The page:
Academic journal article American Journal of Health Education

Reproductive Health Education and Services Needs of Internally Displaced Persons and Refugees Following Disaster

Academic journal article American Journal of Health Education

Reproductive Health Education and Services Needs of Internally Displaced Persons and Refugees Following Disaster

Article excerpt

ABSTRACT

Background: Following the occurrence of natural or manmade disaster, relief worker priorities include providing water, food, shelter, and immunizations for displaced persons. Like these essential initiatives, reproductive health education and services must also be incorporated into recovery efforts. Purpose: This study examined reproductive health care indicators, including the key areas of HIV/AIDS and other sexually transmitted infection (STI) transmission, family planning and pregnancy-related health services, and selected reproductive health education knowledge among refugees and internally displaced persons residing in southern Belize following Hurricane Mitch's assault on the region in 1998. In addition, the occurrence of gender-based violence was measured. Methods: Internally displaced persons and refugee men and women were interviewed about prenatal care and delivery services, family planning knowledge and utilization, HIV/AIDS and other STI transmission knowledge, and sexual violence. Results: Numerous misconceptions about HIV/AIDS and other STIs existed. Most persons had never used any family planning method. Oral contraceptive use declined as length of stay at refugee camps increased. Most women were able to access prenatal services. Violence against women, including sexual violence, was reported. Discussion: Better access to medical services and education about reproductive health issues are needed following disasters. Translation to Health Education Practice: Health educators can contribute to relief efforts. Moreover, other relief workers should be equipped with skills and knowledge to help meet the reproductive health needs of disaster victims.

BACKGROUND

Life for internally displaced persons (IDPs) following a natural disaster, or for persons in a refugee camp after a manmade calamity, can be filled with uncertainty, fear, chaos, and frequent change. From basic living conditions and environments to decision-making authority, virtually nothing remains the same in the overwhelming setting of camp life. Such times are trying for families as they begin to rebuild homes and social structures and regain a semblance of their former life. With the lack of food and potable water being a reality, the greatest fear for some individuals is being unable to feed and care for their children. Because there may not be adequate energy, time, or other resources to care for additional children, family planning is an essential service for the care and sustainability of IDPs and refugees worldwide.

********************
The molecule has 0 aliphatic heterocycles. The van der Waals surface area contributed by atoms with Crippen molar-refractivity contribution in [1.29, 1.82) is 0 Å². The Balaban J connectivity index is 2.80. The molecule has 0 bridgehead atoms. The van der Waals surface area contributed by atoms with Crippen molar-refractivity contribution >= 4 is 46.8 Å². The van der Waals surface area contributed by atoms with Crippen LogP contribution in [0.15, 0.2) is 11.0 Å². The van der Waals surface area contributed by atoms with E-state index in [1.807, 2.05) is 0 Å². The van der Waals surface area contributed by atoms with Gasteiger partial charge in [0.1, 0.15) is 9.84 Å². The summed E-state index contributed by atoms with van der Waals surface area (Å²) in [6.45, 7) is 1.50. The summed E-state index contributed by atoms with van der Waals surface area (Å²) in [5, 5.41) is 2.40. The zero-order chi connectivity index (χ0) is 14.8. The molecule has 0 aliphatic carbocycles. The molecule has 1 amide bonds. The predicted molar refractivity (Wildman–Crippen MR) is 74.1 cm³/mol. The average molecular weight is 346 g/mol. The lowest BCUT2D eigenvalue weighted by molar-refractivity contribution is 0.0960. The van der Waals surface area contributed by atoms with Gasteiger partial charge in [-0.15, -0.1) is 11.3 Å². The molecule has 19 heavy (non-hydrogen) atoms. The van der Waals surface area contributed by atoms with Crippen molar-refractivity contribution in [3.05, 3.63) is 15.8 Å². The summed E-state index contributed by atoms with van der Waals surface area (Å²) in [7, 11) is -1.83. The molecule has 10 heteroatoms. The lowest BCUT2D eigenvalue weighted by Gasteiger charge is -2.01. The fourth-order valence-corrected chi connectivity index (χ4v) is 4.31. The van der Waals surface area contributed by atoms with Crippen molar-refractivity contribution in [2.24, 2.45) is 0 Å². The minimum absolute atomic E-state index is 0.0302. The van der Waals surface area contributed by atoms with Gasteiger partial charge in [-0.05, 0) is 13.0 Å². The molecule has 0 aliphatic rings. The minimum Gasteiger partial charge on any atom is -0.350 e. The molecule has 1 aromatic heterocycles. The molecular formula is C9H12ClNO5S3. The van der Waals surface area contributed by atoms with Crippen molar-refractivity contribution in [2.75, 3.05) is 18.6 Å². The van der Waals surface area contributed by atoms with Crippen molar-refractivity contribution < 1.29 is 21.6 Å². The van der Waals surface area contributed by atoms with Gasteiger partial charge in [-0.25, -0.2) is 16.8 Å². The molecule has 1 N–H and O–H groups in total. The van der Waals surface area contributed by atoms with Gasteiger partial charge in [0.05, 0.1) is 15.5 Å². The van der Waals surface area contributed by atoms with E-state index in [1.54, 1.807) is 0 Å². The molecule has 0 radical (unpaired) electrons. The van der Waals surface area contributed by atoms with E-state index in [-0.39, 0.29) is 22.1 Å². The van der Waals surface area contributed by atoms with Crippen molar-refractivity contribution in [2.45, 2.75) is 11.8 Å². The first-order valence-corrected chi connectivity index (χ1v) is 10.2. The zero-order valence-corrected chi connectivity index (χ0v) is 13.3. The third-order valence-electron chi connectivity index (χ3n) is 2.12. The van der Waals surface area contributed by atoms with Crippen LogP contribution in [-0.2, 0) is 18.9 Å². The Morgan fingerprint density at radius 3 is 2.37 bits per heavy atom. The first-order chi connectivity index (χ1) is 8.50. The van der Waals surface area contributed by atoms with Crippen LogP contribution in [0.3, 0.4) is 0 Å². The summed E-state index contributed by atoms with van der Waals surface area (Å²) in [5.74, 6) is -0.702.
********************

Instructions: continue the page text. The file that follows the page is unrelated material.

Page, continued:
When the immediate threat of a disaster subsides, the first priorities in the emergency phase of recovery tend to include providing safe water, food, and shelter; preventing and controlling communicable diseases and epidemics; and ensuring proper site planning and access to health care. In a typical post-disaster environment, an initial assessment of the population is conducted to determine its urgent needs, (1) with water and sanitation usually emerging as key issues for relief workers. Often, the health status of people migrating or transferring to camps or other safe surroundings becomes compromised. Therefore, the main objective of health care in the initial phase of recovery is to reduce mortality and morbidity among the displaced population. (2)

Often absent from this array of necessary services is reproductive health education and care. In the quest to ensure that resources are not diverted from efforts to minimize morbidity and mortality, the importance of issues associated with reproductive health can be overlooked. Nevertheless, components of reproductive health care should be incorporated into recovery efforts during the earliest possible stage. (3) Until recently however, there has been a lack of focus on the reproductive health of displaced populations. Poor reproductive health is a significant cause of death and disease among IDPs and refugees, but lack of services is not an uncommon circumstance. …

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